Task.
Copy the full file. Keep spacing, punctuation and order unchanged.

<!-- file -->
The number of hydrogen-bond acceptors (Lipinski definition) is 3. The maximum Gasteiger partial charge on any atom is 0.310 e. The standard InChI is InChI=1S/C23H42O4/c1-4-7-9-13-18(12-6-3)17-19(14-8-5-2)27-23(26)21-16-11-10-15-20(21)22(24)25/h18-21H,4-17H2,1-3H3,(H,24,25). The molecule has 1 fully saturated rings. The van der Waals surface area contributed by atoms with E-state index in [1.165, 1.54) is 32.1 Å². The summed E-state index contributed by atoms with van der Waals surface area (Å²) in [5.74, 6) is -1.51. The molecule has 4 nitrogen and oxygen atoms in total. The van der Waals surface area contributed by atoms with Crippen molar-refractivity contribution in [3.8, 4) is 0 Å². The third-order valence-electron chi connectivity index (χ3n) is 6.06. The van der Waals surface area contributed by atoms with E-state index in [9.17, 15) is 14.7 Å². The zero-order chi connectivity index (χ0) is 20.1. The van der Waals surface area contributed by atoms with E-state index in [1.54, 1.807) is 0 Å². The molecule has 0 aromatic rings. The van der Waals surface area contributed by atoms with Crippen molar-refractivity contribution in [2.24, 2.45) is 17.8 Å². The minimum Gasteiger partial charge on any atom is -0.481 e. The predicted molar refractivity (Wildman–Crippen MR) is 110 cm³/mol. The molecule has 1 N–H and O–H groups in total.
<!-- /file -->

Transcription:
The number of hydrogen-bond acceptors (Lipinski definition) is 3. The maximum Gasteiger partial charge on any atom is 0.310 e. The standard InChI is InChI=1S/C23H42O4/c1-4-7-9-13-18(12-6-3)17-19(14-8-5-2)27-23(26)21-16-11-10-15-20(21)22(24)25/h18-21H,4-17H2,1-3H3,(H,24,25). The molecule has 1 fully saturated rings. The van der Waals surface area contributed by atoms with E-state index in [1.165, 1.54) is 32.1 Å². The summed E-state index contributed by atoms with van der Waals surface area (Å²) in [5.74, 6) is -1.51. The molecule has 4 nitrogen and oxygen atoms in total. The van der Waals surface area contributed by atoms with Crippen molar-refractivity contribution in [3.8, 4) is 0 Å². The third-order valence-electron chi connectivity index (χ3n) is 6.06. The van der Waals surface area contributed by atoms with E-state index in [9.17, 15) is 14.7 Å². The zero-order chi connectivity index (χ0) is 20.1. The van der Waals surface area contributed by atoms with E-state index in [1.54, 1.807) is 0 Å². The molecule has 0 aromatic rings. The van der Waals surface area contributed by atoms with Crippen molar-refractivity contribution in [2.24, 2.45) is 17.8 Å². The minimum Gasteiger partial charge on any atom is -0.481 e. The predicted molar refractivity (Wildman–Crippen MR) is 110 cm³/mol. The molecule has 1 N–H and O–H groups in total.